by Jack Flynn
I want to expand and modify my discussion to bring it more in line with Goran’s and Harland’s positions. I owe my ideas on this to James and Rorty and by way of the latter to Davidson.
I do not believe that there are mind independent descriptions of the world or of “reality,” if this implies that we are given a pure apprehension of reality without the intervening structures of language and mind. Or in other words, that “we may deﬁne the real as that whose [characteristics] are independent of what anybody may think them to be.” I do not know what this could mean and I ﬁnd it more or less unintelligible as stated for a criterion of the “real.” If it affirms that there are things which exist and that these things have properties that are what they are independently of what anyone may think or affirm about them, I take this as a statement of some variety of realism which I cannot accept. This view of ontology is supported by an epistemological theory of correspondence based on the dualism of subject/object or knower/known. Central to correspondence theory is a theory of representation in which some form of mental representation is found to, in some way, correspond with the object of interest outside the subject – I ﬁnd insuperable difficulties with each of the key interlocking concepts in this theory: the concept of the “real,” of “correspondence,” and of “representation.”
My interpretation is that Harland, with a few reservations, supports Goran’s realism and correspondence theory, but criticizes his “perspectival chauvinist” views, his “bandwagon” argument, as well as his use “epistemic absolutes.” My approach to the issues raised by Goran’ example of the primitive village of peasants response to a solar eclipse by telling a story of a dragon who devours the sun until all the villagers bang on pots and scare the dragon away thus saving the sun, is based within the pragmatic tradition. Instead of saying that the peasants’ belief was false because it did not correspond to reality as such, I would say that this belief as an account of an eclipse does not ﬁt with any of our current understanding as contained the science of astronomy and physics and therefore should be abandoned except for historical or anthropological inquiry. This way has certain advantages as I see the matter. It avoids the awkward attempt to say what the representation of the event might be and how a mental representation would correspond (or copy) a physical object, assuming that there would be an attempt to explain this theory from the perspective of the villagers.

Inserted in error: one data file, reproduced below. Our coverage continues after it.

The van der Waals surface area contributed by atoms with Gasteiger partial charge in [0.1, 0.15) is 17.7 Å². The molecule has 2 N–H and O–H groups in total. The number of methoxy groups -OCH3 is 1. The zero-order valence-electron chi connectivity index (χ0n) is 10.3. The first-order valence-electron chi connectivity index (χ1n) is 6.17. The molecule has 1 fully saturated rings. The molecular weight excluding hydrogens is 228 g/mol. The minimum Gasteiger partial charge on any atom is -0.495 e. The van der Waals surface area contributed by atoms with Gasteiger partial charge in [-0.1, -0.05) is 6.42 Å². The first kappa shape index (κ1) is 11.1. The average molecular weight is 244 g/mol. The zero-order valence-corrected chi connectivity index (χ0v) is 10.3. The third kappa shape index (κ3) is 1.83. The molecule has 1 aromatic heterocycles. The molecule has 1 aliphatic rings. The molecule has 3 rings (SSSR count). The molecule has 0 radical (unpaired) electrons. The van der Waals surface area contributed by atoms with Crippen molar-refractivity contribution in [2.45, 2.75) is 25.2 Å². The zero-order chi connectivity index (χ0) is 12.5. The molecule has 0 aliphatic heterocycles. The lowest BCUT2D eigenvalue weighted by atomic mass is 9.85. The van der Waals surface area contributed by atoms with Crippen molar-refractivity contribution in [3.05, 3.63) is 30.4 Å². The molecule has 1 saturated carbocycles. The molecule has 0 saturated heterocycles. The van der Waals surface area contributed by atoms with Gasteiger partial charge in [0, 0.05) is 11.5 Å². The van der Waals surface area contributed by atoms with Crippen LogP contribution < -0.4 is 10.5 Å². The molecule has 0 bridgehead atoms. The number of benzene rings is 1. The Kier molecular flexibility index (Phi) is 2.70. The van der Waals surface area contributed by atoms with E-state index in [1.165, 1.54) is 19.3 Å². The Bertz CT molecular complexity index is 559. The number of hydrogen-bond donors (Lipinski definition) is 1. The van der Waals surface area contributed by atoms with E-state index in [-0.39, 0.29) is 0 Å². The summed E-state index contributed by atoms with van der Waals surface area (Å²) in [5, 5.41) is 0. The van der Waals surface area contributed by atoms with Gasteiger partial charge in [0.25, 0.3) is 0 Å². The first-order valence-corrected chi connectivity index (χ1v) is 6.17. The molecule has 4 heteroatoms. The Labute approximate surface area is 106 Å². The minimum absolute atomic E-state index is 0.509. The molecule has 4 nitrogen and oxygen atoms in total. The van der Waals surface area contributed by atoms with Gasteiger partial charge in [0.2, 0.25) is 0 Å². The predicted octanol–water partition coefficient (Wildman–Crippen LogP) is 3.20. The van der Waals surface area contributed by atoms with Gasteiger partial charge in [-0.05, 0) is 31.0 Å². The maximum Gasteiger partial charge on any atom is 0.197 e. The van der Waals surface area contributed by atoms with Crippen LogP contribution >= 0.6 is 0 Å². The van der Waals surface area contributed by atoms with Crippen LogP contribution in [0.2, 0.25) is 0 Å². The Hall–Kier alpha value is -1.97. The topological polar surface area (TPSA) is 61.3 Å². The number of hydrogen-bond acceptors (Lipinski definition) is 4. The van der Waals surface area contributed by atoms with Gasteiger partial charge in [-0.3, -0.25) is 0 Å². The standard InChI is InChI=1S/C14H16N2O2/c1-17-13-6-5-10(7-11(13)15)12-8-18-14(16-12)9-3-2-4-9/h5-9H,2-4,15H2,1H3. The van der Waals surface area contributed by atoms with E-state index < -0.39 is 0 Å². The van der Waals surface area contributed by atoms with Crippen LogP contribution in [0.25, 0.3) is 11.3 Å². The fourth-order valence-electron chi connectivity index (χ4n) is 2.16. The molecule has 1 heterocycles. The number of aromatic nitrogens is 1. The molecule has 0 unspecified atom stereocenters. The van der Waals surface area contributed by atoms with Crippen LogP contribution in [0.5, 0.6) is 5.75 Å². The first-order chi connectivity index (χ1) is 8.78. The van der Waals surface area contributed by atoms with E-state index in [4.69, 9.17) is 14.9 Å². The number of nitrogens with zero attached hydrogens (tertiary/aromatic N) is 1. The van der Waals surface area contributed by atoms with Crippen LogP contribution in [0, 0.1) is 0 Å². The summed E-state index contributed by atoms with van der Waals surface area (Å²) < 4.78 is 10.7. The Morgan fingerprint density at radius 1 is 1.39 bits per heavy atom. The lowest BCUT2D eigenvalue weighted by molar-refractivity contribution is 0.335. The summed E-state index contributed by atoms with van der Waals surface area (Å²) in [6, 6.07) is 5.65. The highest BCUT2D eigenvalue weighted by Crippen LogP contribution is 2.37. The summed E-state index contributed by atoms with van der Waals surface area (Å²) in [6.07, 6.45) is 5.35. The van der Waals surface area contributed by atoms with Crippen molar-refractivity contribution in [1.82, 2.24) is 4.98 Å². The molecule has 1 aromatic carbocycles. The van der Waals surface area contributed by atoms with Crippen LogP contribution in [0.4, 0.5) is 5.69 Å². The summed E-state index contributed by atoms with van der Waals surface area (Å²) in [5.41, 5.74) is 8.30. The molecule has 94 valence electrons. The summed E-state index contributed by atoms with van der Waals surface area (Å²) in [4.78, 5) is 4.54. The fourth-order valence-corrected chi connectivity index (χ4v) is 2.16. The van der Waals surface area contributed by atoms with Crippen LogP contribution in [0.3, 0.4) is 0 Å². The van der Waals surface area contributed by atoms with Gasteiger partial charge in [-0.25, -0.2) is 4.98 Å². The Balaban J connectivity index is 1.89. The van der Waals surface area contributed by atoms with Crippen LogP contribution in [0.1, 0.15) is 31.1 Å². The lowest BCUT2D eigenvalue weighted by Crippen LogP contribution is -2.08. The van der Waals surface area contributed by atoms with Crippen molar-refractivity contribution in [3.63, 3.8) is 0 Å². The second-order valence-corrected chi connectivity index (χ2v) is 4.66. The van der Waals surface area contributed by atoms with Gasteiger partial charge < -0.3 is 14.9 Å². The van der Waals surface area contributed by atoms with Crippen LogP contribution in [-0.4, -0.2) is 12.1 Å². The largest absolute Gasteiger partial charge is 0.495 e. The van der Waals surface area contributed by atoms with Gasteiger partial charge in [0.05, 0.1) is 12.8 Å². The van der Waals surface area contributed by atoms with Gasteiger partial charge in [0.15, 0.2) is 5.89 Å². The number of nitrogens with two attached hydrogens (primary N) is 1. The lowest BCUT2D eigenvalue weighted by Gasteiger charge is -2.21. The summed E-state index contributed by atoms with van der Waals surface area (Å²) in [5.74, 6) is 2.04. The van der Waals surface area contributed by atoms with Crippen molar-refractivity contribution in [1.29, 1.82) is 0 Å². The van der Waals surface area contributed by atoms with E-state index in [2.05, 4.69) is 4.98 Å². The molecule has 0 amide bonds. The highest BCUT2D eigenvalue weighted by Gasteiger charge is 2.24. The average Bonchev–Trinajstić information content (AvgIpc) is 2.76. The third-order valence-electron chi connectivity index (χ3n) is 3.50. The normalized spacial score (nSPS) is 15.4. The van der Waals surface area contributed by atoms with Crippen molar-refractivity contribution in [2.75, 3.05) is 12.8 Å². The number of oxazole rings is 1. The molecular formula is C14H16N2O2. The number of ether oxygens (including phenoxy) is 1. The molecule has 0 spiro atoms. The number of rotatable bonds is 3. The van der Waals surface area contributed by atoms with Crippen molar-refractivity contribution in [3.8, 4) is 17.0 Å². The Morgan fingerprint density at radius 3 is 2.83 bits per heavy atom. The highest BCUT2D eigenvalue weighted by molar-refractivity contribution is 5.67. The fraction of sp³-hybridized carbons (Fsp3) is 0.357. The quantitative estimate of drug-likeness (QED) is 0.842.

From our current perspective another advantage is that it allows a charitable account of the villagers’ explanation and behavior. Given that their noise making was always (presumably, by this knowledge being passed down through generations) followed by the reappearance of the sun, their actions were rational. Then we have the explanation which out of context is fantastic but from within their point of view, that is, from within the traditional stories of their culture, satisﬁed their need for an account of what was happening. I agree that calling their story false smacks of chauvinism.
The pragmatists and James in particular looked upon “true” as the expedient in the way of thinking and without any explanatory use. James wanted to dissolve the traditional problematic about truth and offer a pragmatic one in its place. These are the uses he saw for a notion of truth: (a) an endorsing one, or one of praise, e.g., a hypothesis; (b) a cautionary use as in “Your belief that S is perfectly justiﬁed, but perhaps not true.” – reminding ourselves that justiﬁcation is relative to, and no better than, the beliefs cited as grounds for S, and that such justiﬁcation is no guarantee that things will go well if we take S as a rule for action; and (c) a disquotational use; to say metalinguistic things of the form “S is true iff____. (quoted in Rorty 1991).
I would hold that there is a limited use for the concept of “correspondence” in relation to inquiry or knowledge. In so far as our beliefs undergo continuous change as a result the active testing of new hypotheses, the acceptance of a new hypothesis can be viewed in a broad sense as “corresponding” with experience in the sense that a new tool corresponds with the task it performs – it “ﬁts” with an immediate experience but, more importantly, it coheres with the larger body of previously tested and accumulated knowledge that ideally increases our survival chances.